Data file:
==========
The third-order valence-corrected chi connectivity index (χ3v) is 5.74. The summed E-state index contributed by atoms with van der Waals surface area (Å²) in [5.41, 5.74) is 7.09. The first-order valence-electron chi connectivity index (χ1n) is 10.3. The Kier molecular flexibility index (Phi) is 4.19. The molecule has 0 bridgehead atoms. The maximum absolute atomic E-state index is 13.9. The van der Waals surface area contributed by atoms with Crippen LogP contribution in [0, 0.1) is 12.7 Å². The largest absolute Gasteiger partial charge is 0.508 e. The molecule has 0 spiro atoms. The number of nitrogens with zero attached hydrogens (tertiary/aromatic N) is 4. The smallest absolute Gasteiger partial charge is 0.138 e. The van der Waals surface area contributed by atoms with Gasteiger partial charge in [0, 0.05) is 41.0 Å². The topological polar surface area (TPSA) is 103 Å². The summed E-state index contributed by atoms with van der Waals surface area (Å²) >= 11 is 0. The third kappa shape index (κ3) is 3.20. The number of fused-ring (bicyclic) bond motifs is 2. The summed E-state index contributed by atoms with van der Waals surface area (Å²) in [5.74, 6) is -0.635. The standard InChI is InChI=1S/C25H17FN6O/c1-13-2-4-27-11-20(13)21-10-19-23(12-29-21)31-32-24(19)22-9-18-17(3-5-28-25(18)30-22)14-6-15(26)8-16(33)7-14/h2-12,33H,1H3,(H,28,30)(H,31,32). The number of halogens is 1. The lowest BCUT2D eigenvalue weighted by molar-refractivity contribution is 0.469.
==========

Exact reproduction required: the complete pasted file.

The third-order valence-corrected chi connectivity index (χ3v) is 5.74. The summed E-state index contributed by atoms with van der Waals surface area (Å²) in [5.41, 5.74) is 7.09. The first-order valence-electron chi connectivity index (χ1n) is 10.3. The Kier molecular flexibility index (Phi) is 4.19. The molecule has 0 bridgehead atoms. The maximum absolute atomic E-state index is 13.9. The van der Waals surface area contributed by atoms with Crippen LogP contribution in [0, 0.1) is 12.7 Å². The largest absolute Gasteiger partial charge is 0.508 e. The molecule has 0 spiro atoms. The number of nitrogens with zero attached hydrogens (tertiary/aromatic N) is 4. The smallest absolute Gasteiger partial charge is 0.138 e. The van der Waals surface area contributed by atoms with Gasteiger partial charge in [0, 0.05) is 41.0 Å². The topological polar surface area (TPSA) is 103 Å². The summed E-state index contributed by atoms with van der Waals surface area (Å²) >= 11 is 0. The third kappa shape index (κ3) is 3.20. The number of fused-ring (bicyclic) bond motifs is 2. The summed E-state index contributed by atoms with van der Waals surface area (Å²) in [5.74, 6) is -0.635. The standard InChI is InChI=1S/C25H17FN6O/c1-13-2-4-27-11-20(13)21-10-19-23(12-29-21)31-32-24(19)22-9-18-17(3-5-28-25(18)30-22)14-6-15(26)8-16(33)7-14/h2-12,33H,1H3,(H,28,30)(H,31,32). The number of halogens is 1. The lowest BCUT2D eigenvalue weighted by molar-refractivity contribution is 0.469.